Mortgage rates: Homeowners face a shrinking window to refinance

·Personal finance writer
·4 min read

Millions of homeowners no longer would benefit from refinancing after mortgage rates jumped to their highest levels since the pandemic began.

The population of high-quality refinance candidates who could shave three-quarters of a point from their mortgage rate fell to 5.9 million in the third week of January, according to figures mortgage technology and data provider Black Knight gave Yahoo Money, down from 7.1 million last week and down from 11 million in December.

That’s also far lower than the 20 million homeowners who could refinance a year ago. The last time the pool of refi candidates dipped to this level was in November 2019 when rates were around 3.75%. More homeowners will face a closing refi window if rates continue their expected upward trajectory.

“The number of high quality refinance candidates has already pulled back by more than a third over the first two weeks of 2022 alone, as 30-year rates have moved noticeably higher,” said Andy Walden, Black Knight’s vice president of enterprise research and strategy. “While the current forecast consensus has rates staying under 4% through the end of this year, a scenario where we reached that point would see the population cut in half yet again, with fewer than 4 million high-quality candidates remaining."

Mortgage rates expected to reach 4% by December

The rate on the 30-year fixed mortgage climbed to 3.56%, according to Freddie Mac, climbing from 3.45% the previous week and marking the highest level since March 2020. The rate on the 15-year fixed mortgage — a popular refinance home loan option — rose to 2.79%, from 2.62%.

Economists predict rates will climb even higher.

(Credit: Freddie Mac)
(Credit: Freddie Mac)

The Mortgage Bankers Association (MBA) expects the average 30-year mortgage rate to rise gradually throughout the year, reaching 4% by the fourth quarter and 4.3% in 2023.

The surge in rates are due in part to the Federal Reserve signaling plans to make moves to combat high inflation after consumer prices jumped nearly 7% in December, the biggest gain since 1982. Fed officials expect to hike the central bank’s key short-term interest rate at least three times this year.

The rise in rates have already dampened refi interest. The latest MBA weekly survey showed refinance applications slipped 3% last week, and stand 49% lower than a year ago, when the 30-year fixed rate mortgage was 2.77% and the 15-year rate averaged 2.21%. Refinance originations are expected to drop to $870 billion this year from an estimated $2.32 trillion in 2021, according to the MBA’s mortgage market forecast for year-end 2021 and 2022.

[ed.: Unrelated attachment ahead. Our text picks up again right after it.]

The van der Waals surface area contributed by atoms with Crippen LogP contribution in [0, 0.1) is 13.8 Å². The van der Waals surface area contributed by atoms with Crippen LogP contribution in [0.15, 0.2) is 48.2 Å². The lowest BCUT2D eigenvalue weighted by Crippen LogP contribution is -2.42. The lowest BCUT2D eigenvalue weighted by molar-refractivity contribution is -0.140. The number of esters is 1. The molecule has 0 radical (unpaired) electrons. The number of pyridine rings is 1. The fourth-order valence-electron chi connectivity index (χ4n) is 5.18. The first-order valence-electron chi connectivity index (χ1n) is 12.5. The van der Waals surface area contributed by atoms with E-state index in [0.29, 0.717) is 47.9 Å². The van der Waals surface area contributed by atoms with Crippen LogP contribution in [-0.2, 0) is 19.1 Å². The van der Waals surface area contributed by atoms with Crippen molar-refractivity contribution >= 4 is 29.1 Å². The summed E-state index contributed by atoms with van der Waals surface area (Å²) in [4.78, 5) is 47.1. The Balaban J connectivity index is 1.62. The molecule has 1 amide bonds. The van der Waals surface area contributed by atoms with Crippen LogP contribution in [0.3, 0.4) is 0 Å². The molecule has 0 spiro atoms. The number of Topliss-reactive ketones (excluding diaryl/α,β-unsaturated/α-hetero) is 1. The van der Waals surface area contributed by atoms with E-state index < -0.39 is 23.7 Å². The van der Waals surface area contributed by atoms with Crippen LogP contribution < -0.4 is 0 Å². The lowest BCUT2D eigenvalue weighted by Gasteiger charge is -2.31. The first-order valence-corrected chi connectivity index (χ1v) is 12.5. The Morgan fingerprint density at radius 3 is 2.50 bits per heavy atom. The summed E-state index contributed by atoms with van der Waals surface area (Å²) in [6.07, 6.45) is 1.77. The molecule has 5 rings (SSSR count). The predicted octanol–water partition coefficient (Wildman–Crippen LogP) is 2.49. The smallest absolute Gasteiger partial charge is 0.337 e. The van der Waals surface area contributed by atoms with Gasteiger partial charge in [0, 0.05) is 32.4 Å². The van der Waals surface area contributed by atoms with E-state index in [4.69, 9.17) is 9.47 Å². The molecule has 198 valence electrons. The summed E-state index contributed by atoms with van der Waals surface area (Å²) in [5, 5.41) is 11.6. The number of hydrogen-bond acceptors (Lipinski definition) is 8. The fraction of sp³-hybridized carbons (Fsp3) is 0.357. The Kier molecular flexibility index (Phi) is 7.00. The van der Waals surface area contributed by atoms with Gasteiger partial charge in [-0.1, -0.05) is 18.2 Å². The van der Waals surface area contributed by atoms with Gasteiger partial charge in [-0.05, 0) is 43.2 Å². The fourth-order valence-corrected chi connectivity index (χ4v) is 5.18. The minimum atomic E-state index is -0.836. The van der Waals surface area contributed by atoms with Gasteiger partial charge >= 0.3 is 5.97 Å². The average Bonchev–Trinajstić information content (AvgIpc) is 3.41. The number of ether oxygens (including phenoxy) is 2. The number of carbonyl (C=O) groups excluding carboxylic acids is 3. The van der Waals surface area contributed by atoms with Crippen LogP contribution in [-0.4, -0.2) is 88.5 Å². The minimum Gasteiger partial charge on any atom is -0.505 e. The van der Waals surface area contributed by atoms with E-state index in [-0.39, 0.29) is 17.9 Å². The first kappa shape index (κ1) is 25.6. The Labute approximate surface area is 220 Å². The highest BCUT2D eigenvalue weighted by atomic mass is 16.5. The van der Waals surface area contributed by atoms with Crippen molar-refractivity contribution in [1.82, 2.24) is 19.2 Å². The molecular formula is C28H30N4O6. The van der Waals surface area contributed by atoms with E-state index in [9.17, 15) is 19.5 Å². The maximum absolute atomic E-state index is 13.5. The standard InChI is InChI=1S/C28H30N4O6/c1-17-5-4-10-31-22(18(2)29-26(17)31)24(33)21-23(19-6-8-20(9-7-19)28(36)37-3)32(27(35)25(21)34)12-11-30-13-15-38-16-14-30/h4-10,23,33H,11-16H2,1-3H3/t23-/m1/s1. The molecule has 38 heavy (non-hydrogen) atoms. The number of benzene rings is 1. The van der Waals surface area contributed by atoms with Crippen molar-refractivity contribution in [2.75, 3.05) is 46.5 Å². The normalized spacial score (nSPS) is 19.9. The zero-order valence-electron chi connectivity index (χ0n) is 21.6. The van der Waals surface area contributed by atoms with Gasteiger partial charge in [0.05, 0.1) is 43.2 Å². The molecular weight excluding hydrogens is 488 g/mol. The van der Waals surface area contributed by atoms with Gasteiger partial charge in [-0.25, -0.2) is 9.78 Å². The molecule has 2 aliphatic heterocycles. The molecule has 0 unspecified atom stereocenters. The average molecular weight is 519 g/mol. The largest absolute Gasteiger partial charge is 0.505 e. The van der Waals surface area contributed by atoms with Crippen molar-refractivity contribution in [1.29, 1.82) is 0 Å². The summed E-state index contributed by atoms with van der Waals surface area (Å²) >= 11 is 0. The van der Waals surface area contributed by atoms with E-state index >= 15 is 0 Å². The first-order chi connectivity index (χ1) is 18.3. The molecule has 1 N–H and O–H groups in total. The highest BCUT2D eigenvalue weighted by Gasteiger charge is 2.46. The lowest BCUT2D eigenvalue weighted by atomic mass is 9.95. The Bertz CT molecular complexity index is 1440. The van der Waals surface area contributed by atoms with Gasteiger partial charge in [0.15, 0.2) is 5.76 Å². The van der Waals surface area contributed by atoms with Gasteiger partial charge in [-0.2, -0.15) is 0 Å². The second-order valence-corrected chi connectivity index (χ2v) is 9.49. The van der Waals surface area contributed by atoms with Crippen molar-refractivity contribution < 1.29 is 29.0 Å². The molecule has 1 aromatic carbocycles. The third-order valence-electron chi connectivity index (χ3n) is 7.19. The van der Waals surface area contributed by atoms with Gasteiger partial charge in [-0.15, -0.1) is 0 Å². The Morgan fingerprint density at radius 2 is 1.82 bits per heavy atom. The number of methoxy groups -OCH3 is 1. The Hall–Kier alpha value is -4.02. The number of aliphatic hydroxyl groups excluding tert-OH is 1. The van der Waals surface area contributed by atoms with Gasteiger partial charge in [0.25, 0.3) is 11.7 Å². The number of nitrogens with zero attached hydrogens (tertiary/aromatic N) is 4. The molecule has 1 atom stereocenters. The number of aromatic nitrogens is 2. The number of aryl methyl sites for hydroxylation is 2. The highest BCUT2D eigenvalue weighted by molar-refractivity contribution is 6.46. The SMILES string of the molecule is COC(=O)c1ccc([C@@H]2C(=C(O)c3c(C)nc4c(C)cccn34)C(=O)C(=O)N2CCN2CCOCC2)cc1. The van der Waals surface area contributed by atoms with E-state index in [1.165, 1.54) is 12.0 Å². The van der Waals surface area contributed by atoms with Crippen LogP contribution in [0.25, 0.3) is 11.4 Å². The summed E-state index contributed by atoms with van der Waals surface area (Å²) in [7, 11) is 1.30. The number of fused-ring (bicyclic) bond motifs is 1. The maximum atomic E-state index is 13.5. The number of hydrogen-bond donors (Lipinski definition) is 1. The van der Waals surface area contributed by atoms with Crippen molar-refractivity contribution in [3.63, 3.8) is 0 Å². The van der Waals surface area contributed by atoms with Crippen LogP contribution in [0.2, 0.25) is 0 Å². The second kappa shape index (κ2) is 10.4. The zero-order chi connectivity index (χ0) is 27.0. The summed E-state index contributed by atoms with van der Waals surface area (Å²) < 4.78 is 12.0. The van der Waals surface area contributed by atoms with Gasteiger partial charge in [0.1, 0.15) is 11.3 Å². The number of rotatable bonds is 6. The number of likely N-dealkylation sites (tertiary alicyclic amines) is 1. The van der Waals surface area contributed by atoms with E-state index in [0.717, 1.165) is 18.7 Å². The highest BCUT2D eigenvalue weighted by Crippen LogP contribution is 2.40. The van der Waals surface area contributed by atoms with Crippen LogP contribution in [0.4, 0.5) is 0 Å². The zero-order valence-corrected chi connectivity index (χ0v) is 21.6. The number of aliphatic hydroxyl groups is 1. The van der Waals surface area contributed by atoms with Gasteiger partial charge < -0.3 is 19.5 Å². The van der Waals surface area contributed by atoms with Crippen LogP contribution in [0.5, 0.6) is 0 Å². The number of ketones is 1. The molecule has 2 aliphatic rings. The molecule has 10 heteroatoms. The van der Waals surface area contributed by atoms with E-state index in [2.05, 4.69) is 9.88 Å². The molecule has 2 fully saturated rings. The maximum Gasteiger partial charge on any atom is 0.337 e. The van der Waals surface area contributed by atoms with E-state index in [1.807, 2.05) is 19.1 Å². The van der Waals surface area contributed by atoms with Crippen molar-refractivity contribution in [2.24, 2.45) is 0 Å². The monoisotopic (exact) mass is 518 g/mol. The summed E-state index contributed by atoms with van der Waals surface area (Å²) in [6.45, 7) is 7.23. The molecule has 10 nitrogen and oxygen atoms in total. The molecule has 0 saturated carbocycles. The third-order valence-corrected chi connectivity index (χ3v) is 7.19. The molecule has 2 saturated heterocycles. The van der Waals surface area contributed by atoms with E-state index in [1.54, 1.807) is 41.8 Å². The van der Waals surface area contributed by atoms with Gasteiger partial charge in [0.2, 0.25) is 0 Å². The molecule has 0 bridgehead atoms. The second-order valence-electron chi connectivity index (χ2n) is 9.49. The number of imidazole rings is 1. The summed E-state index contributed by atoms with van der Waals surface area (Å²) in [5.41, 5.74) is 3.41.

Major savings for those who can refinance

(Photo: Getty Creative)
(Photo: Getty Creative)

Still, the 5.9 million U.S. homeowners identified by Black Knight who could benefit from refinancing could save about $275 a month if they refinance at today’s rates.

Over 1 million of those homeowners could save up to $400 per month, or an estimated $4,800 a year, including 661,000 mortgage-holders who could average monthly savings of $765, or $9,180 a year.

Black Knight defines refinance candidates as 30-year mortgage holders with a maximum 80% loan-to-value ratio and credit scores of 720 or higher who could cut at least three-quarters of a point off their current rate by refinancing.

Removing that eligibility criteria, there are still 10 million borrowers with 30-year mortgages with current rates that are three-quarters of a point higher than Freddie Mac’s reported average and who could save money by refinancing, according to Black Knight.

‘You’ll need to have the highest credit score’

(Photo: Getty Creative)
(Photo: Getty Creative)

Other factors outside the current rate environment also help determine your refinance rate, including your home’s location, mortgage type, home equity, and credit score.

“In terms of getting the lowest interest rate, you’ll need to have the highest credit score. You’ll also need to have a pretty deep equity position,” said Keith Gumbinger, vice president of mortgage-information company HSH.com. “Credit scores that are at a FICO 740 or above will generally bring the lowest interest rate to borrowers, and if you have a lower credit score, that may mean your interest rate or fees for the loan may be higher.”

Being prepared and acting fast are also key as rates tick higher.

“If a borrower can find a rate that suits them that is a lower rate than they have currently, they have all of their ducks in a row, and their employment and income hasn’t been impacted, that would be a good combination of things to consider refinancing if they haven't already done so,” said Joel Kan, associate vice president of economic and industry forecasting for MBA. “Maybe at this point in time, talking to a few different lenders to see what kinds of loans they may qualify for in terms of getting not just the lowest rate, but what could be easiest to close on.”

Editor's note: This version corrects the number of potential refinance candidates to 5.9 million.

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Gabriella is personal finance reporter at Yahoo Money. Follow her on Twitter @__gabriellacruz.

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